This week on Q&A, part two of our discussion with historian and author Timothy Naftali. He talks about the oral history project he conducted during his tenure as Director of the Richard Nixon Presidential Library and Museum in Yorba Linda, California. Naftali details the challenges he faced as the first federal director of the museum which was privately run for seventeen years.The museum became a federal facility administered by the National Archives and Records Administration in 2007. He suggests there are sometimes conflicting interests between preserving a president’s legacy and detailing and displaying historical facts. Between himself and his assistant, Paul Musgrave, there were over 140 interviews performed in various locations throughout the country. Most of the oral histories are available on the library’s website nixonlibrary.gov as well as c-span.org. Naftali discusses interviews with White House Special Counsel Charles Colson and Acting Attorney General Robert Bork. He relates how he came to be an employee of the National Archives and director of the library. Part 1 of this interview aired January 6, 2013 and is available at c-span.org.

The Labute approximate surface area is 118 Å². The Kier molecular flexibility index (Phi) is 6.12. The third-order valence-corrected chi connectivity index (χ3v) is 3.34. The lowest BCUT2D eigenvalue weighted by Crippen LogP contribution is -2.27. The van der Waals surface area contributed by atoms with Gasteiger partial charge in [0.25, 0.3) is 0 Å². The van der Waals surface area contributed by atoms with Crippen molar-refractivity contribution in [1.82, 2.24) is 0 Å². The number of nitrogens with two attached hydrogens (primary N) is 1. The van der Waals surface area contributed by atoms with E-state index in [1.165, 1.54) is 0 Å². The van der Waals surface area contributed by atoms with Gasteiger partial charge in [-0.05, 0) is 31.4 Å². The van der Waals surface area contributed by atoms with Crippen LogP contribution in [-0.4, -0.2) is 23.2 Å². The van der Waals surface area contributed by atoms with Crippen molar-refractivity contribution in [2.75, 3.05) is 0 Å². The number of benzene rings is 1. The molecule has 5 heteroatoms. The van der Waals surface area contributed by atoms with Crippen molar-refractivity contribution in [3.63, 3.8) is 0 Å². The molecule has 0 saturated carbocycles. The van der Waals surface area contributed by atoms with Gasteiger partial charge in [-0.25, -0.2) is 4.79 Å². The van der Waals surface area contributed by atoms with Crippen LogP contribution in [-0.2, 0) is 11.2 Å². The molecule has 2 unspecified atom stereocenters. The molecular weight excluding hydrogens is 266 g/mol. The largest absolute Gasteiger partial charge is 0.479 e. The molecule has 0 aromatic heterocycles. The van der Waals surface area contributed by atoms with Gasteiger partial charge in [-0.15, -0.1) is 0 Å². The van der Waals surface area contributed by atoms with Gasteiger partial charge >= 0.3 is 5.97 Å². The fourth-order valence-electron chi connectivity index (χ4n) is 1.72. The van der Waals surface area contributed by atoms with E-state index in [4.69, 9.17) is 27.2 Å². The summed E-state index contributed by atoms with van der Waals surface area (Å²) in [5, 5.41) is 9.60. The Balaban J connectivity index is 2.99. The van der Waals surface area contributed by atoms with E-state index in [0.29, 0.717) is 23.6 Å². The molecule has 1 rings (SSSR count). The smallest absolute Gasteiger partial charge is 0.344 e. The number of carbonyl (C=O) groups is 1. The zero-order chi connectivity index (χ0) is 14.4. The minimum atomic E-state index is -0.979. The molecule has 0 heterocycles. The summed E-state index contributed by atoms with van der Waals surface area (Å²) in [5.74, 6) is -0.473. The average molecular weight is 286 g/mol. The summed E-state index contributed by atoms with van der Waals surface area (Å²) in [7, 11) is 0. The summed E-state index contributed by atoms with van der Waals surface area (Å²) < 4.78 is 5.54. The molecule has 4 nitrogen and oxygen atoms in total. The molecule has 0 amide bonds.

Timothy Naftali received his undergraduate degree in history from Yale University, an M.A. in international economics from the Johns Hopkins University, and an M.A. and a Ph.D. in history from Harvard University. He was the director of the Richard Nixon Presidential Library and Museum from 2007 until 2011. He taught history at several universities. He was the director of the Miller Center presidential recordings program at the University of Virginia. He has written four books, two of them co-authored with Alexander Fursenko on the Cuban Missile Crisis and Nikita Krushchev.